Thought Evolution

Many religious congregations have or are celebrating this month the 201st birthday of Charles Darwin.  Each year the number doing so seems to grow.  A year ago, while still an active minister, I considered doing some such emphasis but decided not in favor of the “church calendar.”

The evolution of the physical universe as we see and observe it with powerful microscopes and detailed geological studies has long been of interest to me.  However, I have passed the point of basing my belief in a Creator God on such studies.  I have passed the point of even believing a Creator God made such a universe.  I was first introduced to this viewpoint nearly 25 years ago, and although it shocked and threatened my security, my ego, I have gotten quite accustomed to the idea that the physical world and universe were not created by God. 

In a book read a couple years ago by theologian, retired pastor, bishop and writer John Spong, he summarized the process of human evolution which made sense to me.  Based on Sigmund Freud’s and Paul Tillich’s observations, Spong writes of the early evolution of humanity in reaching the point of consciousness or self-reflection.   Some several million years ago, after evolving from an amoeba cell, to a fish, to a land animal and finally into a proto-type human, there was a time when the conscious brain began to ask, “Who am I?  Where did I come from?  How did I get here?” and “What is my destiny?”  Freud and Tillich phrased it as the “shock of non-being” and the “awakening to consciousness” with “ultimate concerns.”   We all have faced such questions, especially when alone under the stars or the quiet of a sleepless night. 

In the “shock of non-being” humanity, as Spong outlines, thought of itself as being created by a entity outside of itself and this planet, in the stars and beyond.  The reflection of consciousness led human consciousness to the idea of offering sacrifices in order to appease the sense of guilt and fear of offense or sin.  Sacrifice was developed to persuade the Creator to bless the fruits of human labors, often with the sacrifice of children to win such favors.  With the evolution of this idea, the ancient Hebrews may have been the first to give up child sacrifice.  Thus the sacrifice idea was born and remains with us to this day albeit in more sophisticated forms, from punishing and abusing one’s self, dying for nation or family and the idea in traditional Christianity of accepting God’s sacrifice of his only perfect divine son to assuage our guilt and sins before God, and thus gain heaven.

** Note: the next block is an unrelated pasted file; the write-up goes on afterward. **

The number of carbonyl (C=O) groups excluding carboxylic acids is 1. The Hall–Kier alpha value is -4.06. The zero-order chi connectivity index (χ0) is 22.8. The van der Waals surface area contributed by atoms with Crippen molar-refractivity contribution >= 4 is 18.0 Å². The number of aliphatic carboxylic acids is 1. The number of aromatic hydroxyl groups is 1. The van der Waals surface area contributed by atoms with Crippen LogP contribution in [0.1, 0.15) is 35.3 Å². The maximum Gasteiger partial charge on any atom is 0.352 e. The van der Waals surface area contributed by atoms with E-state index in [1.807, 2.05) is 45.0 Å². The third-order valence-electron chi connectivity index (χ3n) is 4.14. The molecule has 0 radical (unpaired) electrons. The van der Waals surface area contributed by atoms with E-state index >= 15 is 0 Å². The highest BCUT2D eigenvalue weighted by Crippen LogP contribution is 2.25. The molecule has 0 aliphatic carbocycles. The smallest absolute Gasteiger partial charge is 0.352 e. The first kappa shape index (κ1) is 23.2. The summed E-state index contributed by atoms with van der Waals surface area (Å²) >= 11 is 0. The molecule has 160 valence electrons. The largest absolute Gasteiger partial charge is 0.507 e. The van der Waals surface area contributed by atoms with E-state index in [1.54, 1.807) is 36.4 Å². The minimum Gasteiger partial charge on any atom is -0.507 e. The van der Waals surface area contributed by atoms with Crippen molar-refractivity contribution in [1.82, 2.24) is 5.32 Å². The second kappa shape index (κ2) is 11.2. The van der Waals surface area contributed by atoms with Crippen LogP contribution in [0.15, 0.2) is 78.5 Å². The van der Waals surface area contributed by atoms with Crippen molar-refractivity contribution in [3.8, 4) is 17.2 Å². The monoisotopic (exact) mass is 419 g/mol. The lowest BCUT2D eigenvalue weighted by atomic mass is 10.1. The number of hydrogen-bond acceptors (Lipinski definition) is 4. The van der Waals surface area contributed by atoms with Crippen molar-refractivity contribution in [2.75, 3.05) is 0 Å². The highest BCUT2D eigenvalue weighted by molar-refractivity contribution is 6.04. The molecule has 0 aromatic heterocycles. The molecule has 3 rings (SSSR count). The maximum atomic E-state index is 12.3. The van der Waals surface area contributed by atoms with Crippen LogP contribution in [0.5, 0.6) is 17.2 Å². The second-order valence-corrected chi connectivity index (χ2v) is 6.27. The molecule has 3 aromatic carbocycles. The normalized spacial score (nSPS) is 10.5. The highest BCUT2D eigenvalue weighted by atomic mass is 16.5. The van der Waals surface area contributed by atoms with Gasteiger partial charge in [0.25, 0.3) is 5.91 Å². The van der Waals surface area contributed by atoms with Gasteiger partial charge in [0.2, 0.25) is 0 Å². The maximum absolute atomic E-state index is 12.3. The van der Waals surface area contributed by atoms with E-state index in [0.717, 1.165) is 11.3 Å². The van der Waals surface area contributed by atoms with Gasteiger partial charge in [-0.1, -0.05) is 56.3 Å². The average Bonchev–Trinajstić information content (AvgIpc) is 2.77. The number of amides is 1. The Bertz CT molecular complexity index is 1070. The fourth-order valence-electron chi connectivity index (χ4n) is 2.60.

Whether these events occurred in a timeline of millions of years or the past century’s idea of 4000 years, it makes little difference.  Time remains a relative, non real commodity.   As Einstein observed and most of us have experienced, time passes much differently if two lovers meet for their first day and night versus laboring in the throes of endless monotony and fear.  We experience time changes much differently when awake or during a good sleep.  In aging, we look back over 40 or 50 years as though it were just yesterday.  In the Bible it speaks of a day being a thousand years or a thousands years as a day.  It just isn’t real or stable.  It changes from altitude differences and among various solar systems.  We also understand the physical universe as a passing entity, from development out of minute dust to its return and final annihilation.  To think of ourselves as primarily as bodies produces to the conscious and reflective mind, anxiety, fear and weariness.  Despite constant attention to good health habits with daily care, the “grim reaper” finally wins.